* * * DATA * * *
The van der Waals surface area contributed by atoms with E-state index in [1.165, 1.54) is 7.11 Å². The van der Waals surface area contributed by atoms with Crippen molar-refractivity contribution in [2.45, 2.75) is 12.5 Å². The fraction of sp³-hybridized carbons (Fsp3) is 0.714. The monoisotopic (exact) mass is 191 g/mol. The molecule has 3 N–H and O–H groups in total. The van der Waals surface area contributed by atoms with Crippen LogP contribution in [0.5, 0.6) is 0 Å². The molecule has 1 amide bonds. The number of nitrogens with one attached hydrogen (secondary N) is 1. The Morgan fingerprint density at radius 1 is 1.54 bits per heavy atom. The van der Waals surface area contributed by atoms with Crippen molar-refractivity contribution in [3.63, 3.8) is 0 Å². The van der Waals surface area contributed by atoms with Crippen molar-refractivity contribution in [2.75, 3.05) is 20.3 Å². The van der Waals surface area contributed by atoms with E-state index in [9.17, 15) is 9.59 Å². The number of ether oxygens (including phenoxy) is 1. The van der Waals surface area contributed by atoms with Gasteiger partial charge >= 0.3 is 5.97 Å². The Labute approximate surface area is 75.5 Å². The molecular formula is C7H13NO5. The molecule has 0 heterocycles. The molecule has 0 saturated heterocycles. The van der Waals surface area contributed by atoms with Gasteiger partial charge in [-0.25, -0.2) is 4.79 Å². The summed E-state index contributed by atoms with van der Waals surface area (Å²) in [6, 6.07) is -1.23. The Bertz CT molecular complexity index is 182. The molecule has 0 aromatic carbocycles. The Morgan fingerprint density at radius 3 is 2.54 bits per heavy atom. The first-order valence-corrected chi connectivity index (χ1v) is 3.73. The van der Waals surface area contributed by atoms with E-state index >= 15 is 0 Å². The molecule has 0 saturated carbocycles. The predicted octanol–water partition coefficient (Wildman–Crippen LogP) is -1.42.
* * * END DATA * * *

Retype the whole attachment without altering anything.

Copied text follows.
The van der Waals surface area contributed by atoms with E-state index in [1.165, 1.54) is 7.11 Å². The van der Waals surface area contributed by atoms with Crippen molar-refractivity contribution in [2.45, 2.75) is 12.5 Å². The fraction of sp³-hybridized carbons (Fsp3) is 0.714. The monoisotopic (exact) mass is 191 g/mol. The molecule has 3 N–H and O–H groups in total. The van der Waals surface area contributed by atoms with Crippen LogP contribution in [0.5, 0.6) is 0 Å². The molecule has 1 amide bonds. The number of nitrogens with one attached hydrogen (secondary N) is 1. The Morgan fingerprint density at radius 1 is 1.54 bits per heavy atom. The van der Waals surface area contributed by atoms with Crippen molar-refractivity contribution in [3.63, 3.8) is 0 Å². The van der Waals surface area contributed by atoms with Crippen molar-refractivity contribution in [2.75, 3.05) is 20.3 Å². The van der Waals surface area contributed by atoms with E-state index in [9.17, 15) is 9.59 Å². The number of ether oxygens (including phenoxy) is 1. The van der Waals surface area contributed by atoms with Gasteiger partial charge >= 0.3 is 5.97 Å². The Labute approximate surface area is 75.5 Å². The molecular formula is C7H13NO5. The molecule has 0 heterocycles. The molecule has 0 saturated heterocycles. The van der Waals surface area contributed by atoms with Gasteiger partial charge in [-0.25, -0.2) is 4.79 Å². The summed E-state index contributed by atoms with van der Waals surface area (Å²) in [6, 6.07) is -1.23. The Bertz CT molecular complexity index is 182. The molecule has 0 aromatic carbocycles. The Morgan fingerprint density at radius 3 is 2.54 bits per heavy atom. The first-order valence-corrected chi connectivity index (χ1v) is 3.73. The van der Waals surface area contributed by atoms with E-state index >= 15 is 0 Å². The molecule has 0 saturated carbocycles. The predicted octanol–water partition coefficient (Wildman–Crippen LogP) is -1.42.